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Growing Tomatoes

Tomatoes are the ultimate goal in a garden. With their eye on the prize, gardeners will find a way in cool climates. In the mountains, plants are lovingly covered at night or moved indoors at dusk. The extra care is necessary, but there are varieties for many different growing conditions. A short season determinate, like Patio Choice or Tiny Tim, might be the answer for a cool climate or deck gardening. Heat Master if you live in a hot area. Canners prefer Legend, Cal-Ace, Super Sioux, Burrell’s Special or Roma VF. If your plants are purchased at a big box retailer, chances are you will not get the best strain for your area. Growing your tomato plants from seed insures the best variety for your area and culinary use.

Start our tomato seeds in a good potting mix six weeks before your last spring frost date. Dampen soil before sowing seeds. Plant 1/4″ deep in flats or individual pots. Keep evenly moist while germinating and starting small seedlings, but not wet. In warm areas with a long season, tomatoes can be direct seeded. Sow when all danger of frost has passed and soil temperature is 50º or more. Plant 1/4″ to 3/4″ deep, 3′ to 4′ apart in rows 4′ to 5′ apart. Plants may be closer with support or cages. Harden off seedlings before transplanting with brief exposure when the weather is warm and calm. Transplant when soil temperatures exceeds 60º and no frost is expected. In cool climates, row covers or cloches, fashioned from translucent jugs will protect your seedlings while the weather stabilizes. Tomatoes are heavy feeders that benefit from monthly fertilizing. Indeterminate tomatoes need support. Dandy tomato cages can be made with concrete reinforcement wire.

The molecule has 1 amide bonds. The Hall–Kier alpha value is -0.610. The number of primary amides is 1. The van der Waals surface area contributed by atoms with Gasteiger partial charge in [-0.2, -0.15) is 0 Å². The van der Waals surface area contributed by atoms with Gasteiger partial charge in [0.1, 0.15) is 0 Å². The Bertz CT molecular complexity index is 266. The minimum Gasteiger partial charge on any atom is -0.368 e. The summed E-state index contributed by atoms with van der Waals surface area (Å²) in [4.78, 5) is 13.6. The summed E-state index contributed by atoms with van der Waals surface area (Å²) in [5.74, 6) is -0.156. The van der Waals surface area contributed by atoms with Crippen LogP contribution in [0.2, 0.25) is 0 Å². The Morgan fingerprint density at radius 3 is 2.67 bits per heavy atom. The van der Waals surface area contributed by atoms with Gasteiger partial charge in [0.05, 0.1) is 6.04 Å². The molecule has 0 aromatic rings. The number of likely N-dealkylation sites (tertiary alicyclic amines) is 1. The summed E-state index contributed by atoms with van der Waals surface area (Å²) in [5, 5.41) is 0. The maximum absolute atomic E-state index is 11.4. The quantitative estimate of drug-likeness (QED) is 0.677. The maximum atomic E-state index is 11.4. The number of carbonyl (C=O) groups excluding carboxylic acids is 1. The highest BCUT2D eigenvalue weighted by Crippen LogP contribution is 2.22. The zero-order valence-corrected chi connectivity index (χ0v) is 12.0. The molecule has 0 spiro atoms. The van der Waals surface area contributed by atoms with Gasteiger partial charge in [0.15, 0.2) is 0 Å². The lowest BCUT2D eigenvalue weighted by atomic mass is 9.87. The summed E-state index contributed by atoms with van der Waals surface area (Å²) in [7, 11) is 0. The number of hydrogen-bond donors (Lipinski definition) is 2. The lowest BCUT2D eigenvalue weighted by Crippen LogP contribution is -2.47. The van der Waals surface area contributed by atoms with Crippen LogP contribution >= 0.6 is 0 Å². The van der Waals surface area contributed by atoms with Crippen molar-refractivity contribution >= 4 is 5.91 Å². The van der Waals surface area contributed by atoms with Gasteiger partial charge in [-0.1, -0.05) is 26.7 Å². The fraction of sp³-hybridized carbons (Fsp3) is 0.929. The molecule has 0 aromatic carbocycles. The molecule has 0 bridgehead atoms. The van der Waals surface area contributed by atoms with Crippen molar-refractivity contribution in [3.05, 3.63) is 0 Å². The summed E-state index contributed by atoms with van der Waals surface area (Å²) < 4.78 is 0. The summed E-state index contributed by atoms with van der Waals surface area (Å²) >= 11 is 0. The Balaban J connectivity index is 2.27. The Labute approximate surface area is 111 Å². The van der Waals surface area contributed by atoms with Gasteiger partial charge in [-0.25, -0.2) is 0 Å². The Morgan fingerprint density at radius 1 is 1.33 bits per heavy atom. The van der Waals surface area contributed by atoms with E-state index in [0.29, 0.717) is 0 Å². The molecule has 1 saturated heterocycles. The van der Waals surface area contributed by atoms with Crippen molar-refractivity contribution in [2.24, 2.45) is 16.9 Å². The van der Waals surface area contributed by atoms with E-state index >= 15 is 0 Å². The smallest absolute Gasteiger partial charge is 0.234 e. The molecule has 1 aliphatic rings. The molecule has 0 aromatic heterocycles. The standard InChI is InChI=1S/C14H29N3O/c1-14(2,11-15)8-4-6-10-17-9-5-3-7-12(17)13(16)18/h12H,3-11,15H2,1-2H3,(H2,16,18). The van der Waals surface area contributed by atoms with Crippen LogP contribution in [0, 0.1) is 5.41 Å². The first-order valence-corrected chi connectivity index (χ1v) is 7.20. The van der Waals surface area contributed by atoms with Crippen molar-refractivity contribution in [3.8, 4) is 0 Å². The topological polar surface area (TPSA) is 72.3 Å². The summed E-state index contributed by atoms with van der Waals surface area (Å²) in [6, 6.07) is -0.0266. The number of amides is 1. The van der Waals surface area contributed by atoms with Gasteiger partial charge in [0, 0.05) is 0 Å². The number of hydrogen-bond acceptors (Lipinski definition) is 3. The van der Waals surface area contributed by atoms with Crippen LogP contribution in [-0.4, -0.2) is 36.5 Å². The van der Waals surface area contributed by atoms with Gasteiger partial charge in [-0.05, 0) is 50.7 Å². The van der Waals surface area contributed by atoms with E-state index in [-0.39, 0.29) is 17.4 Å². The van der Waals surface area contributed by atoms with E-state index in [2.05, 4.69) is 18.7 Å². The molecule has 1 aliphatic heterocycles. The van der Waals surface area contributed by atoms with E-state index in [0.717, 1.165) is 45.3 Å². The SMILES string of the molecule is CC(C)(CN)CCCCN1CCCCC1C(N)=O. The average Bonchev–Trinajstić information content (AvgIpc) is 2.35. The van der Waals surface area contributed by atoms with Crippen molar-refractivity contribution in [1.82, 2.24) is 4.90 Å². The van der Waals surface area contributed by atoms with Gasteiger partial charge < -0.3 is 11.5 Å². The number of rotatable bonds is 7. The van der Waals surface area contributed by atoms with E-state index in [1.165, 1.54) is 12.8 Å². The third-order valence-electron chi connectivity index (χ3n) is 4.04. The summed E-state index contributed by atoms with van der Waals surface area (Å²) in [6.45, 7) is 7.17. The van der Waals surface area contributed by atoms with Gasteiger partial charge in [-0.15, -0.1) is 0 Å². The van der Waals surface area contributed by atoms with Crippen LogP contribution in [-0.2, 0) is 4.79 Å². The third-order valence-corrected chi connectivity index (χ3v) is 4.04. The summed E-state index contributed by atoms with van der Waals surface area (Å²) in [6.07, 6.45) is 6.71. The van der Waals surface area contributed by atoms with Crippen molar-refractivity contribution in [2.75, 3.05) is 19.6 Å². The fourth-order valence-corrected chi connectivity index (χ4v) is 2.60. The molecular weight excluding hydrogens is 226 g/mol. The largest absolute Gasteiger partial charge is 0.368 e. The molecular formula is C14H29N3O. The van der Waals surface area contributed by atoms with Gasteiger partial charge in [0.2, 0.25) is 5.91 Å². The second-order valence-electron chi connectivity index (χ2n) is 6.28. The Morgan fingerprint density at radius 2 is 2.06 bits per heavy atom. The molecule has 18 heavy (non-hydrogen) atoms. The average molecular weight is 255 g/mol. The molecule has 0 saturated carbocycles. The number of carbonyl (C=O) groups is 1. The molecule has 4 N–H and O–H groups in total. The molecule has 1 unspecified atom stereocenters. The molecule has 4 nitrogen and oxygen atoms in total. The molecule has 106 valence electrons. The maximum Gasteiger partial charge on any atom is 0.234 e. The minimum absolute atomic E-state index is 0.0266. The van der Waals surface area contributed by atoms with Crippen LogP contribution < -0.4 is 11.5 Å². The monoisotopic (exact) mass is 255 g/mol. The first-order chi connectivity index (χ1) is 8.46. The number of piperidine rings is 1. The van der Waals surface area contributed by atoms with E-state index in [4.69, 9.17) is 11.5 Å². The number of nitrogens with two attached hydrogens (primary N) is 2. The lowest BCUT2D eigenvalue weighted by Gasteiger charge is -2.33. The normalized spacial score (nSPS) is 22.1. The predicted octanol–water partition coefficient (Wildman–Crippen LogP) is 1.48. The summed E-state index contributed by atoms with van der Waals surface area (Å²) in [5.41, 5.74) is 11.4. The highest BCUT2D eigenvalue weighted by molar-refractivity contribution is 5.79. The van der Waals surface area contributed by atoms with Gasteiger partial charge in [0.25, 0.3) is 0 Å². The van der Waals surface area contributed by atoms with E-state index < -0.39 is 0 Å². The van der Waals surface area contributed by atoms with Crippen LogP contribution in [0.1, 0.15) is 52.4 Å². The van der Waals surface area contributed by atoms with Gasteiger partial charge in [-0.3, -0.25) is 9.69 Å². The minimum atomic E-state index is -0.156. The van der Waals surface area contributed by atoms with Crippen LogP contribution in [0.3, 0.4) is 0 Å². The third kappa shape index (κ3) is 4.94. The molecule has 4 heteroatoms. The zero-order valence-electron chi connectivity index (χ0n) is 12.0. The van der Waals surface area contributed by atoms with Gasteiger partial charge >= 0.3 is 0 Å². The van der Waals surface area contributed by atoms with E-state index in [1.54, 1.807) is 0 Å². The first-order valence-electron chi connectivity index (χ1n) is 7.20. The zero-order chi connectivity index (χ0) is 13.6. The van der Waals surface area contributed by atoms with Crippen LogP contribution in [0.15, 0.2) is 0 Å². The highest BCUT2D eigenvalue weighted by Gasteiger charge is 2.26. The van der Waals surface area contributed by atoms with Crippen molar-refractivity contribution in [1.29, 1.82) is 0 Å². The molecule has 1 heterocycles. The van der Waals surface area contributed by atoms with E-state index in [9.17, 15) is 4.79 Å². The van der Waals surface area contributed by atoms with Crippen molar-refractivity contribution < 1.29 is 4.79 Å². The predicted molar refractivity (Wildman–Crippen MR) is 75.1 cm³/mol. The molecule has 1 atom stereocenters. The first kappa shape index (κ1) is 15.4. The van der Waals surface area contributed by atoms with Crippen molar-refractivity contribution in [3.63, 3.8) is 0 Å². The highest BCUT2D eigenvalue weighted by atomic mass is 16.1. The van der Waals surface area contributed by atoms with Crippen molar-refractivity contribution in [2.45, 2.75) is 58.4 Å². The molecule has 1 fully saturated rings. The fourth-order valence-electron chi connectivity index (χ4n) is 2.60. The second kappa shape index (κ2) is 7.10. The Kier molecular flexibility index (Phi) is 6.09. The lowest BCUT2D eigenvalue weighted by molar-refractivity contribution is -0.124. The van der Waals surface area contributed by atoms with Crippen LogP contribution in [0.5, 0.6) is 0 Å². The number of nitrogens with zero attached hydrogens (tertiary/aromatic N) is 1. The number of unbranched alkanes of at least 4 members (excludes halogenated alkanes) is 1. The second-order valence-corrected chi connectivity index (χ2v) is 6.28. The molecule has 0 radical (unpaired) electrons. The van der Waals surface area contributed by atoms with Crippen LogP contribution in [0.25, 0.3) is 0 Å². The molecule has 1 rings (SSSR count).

Good companion crops are basil, chives, onion, parsley, asparagus, marigolds, nasturtium, carrots and garlic. Bad companion crops are kohlrabi, potato, fennel, cabbage and corn.